Wednesday, May 3, 2017

Does Using Technology Lead to Better Teaching and Learning?
There has been great discussion among educators regarding how to effectively measure technology integration in the classroom. Teachers, eager to please tech-enthused administrators, might put together a "Kahoot" to quiz students or create a daily agenda in Google Docs that contain links to the various exercises, readings and tasks students will be asked to complete for the day. Students appear engaged as they spend more screen time with their digital devices during the school day. Certainly, it seems that the use of technology can increase student engagement. And if students are engaged, it means I'm teaching better and my students are learning more, right? 

Most of the time, we focus on “student engagement” as the end goal of technology integration. The use of digital tools – even at a superficial or substitution level – can appear to engage students a bit more than traditional “paper and pencil” methods. A teacher sees more students paying attention during Kahoot, and considers it to be evidence of effective use. There is nothing wrong with using "Kahoot" or Google slides in the classroom. But if engagement is how we define “better teaching and learning”, then for many (most?) teachers, a Kahoot or a Google Slide presentation with narration or music might be considered “better teaching and learning”, especially if that engagement initially leads to slightly better ‘test’ results. But is using technology to engage students really “better teaching and learning”? I don’t believe it is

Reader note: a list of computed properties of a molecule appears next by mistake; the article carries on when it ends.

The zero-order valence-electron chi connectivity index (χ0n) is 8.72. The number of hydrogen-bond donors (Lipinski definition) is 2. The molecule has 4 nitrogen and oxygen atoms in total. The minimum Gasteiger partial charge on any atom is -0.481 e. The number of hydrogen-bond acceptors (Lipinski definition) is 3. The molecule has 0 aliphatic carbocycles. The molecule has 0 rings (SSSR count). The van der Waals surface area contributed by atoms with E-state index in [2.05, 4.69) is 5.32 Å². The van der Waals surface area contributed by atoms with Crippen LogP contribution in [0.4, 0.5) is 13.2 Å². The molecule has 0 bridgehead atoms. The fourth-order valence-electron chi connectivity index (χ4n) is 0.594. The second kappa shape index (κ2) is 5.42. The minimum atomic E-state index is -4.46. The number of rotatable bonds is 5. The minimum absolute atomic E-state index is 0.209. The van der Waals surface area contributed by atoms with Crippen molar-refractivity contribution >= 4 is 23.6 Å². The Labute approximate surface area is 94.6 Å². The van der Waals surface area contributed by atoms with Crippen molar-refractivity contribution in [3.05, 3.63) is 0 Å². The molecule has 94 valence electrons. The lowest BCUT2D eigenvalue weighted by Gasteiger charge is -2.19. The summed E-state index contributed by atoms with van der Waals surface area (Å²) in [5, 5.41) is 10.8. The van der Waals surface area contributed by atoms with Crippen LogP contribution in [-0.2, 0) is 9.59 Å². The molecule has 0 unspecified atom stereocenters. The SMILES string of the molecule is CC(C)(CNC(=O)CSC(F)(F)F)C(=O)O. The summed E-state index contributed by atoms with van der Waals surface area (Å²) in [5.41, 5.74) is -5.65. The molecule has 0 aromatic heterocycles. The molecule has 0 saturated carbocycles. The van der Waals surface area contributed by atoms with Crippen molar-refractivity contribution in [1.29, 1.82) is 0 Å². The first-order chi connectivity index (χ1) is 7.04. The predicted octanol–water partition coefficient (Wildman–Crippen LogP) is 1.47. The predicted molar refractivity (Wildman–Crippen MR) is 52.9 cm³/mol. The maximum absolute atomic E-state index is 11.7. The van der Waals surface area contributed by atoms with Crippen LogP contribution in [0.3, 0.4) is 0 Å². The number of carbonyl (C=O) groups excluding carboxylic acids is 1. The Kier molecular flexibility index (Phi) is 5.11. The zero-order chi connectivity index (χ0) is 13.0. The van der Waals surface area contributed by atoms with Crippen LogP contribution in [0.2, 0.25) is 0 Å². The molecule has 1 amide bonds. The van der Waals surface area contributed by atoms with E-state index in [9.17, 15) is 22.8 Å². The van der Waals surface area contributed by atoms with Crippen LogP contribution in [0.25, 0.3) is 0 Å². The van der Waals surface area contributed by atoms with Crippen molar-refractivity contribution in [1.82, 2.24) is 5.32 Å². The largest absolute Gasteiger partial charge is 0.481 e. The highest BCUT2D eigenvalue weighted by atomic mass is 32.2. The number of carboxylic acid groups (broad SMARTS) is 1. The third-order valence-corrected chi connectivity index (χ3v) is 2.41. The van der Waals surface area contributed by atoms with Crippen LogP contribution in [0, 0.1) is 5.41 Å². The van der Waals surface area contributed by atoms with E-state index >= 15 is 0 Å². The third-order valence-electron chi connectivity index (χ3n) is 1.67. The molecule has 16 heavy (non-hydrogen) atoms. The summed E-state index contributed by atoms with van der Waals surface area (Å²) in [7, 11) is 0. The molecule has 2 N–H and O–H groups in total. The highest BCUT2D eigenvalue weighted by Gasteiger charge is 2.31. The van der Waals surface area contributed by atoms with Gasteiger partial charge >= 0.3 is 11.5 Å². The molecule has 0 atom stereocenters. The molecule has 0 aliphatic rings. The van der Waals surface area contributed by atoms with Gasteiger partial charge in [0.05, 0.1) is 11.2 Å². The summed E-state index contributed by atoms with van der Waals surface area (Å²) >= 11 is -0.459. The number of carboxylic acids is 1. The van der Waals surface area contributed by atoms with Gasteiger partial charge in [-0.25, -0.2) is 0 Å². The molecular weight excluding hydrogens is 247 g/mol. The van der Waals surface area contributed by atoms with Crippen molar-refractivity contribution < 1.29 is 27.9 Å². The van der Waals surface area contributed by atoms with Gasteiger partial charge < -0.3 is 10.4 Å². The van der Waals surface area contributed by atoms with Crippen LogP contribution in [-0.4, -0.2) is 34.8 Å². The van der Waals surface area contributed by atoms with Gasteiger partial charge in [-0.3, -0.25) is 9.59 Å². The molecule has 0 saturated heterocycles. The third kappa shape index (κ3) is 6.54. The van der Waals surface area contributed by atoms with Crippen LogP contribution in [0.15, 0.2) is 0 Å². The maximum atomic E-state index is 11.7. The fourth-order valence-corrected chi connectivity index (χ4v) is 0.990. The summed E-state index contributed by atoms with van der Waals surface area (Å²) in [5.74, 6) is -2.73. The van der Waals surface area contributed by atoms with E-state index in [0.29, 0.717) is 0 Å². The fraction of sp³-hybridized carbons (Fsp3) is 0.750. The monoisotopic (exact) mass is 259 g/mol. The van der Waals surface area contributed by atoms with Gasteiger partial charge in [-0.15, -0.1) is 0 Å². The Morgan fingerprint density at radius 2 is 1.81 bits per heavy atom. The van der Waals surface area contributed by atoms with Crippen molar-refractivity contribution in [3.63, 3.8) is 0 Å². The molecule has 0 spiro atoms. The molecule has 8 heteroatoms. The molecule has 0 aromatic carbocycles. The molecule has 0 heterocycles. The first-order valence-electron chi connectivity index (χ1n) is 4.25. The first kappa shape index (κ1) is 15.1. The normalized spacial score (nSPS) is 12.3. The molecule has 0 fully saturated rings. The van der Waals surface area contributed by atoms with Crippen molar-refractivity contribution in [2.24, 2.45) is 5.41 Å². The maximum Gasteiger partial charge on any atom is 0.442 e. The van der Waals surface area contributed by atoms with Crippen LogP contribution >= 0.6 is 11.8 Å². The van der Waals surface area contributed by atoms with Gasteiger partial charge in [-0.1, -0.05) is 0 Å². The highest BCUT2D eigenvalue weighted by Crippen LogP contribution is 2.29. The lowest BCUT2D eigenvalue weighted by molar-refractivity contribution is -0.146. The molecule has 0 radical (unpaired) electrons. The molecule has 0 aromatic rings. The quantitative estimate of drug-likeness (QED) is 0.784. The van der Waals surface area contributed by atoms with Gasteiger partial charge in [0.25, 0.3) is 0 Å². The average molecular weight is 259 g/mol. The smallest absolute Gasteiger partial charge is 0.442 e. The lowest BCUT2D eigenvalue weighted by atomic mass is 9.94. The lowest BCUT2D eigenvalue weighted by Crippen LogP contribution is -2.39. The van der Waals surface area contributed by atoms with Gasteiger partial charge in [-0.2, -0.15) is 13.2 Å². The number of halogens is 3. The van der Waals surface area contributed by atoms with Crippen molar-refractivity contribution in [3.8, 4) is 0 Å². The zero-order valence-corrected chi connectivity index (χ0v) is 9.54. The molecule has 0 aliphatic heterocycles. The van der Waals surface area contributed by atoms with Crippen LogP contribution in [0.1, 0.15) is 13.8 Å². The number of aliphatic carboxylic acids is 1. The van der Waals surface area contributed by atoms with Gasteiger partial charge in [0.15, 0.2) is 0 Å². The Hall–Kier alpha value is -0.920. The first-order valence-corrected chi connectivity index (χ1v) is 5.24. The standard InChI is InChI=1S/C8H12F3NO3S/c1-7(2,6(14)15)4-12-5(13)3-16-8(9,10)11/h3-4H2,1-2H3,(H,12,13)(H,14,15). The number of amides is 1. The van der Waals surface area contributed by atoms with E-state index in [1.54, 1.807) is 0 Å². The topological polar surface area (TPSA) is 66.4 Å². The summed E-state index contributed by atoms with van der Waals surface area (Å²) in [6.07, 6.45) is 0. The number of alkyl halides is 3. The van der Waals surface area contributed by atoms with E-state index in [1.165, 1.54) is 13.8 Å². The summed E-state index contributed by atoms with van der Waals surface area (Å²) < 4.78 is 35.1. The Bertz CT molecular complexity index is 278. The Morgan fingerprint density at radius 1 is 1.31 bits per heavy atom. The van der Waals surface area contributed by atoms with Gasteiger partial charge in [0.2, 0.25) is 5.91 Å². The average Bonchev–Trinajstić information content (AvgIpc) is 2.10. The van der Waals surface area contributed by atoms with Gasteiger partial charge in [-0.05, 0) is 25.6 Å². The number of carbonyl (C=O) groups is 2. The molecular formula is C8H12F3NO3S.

Fullan, Langworthy, and Barber 2014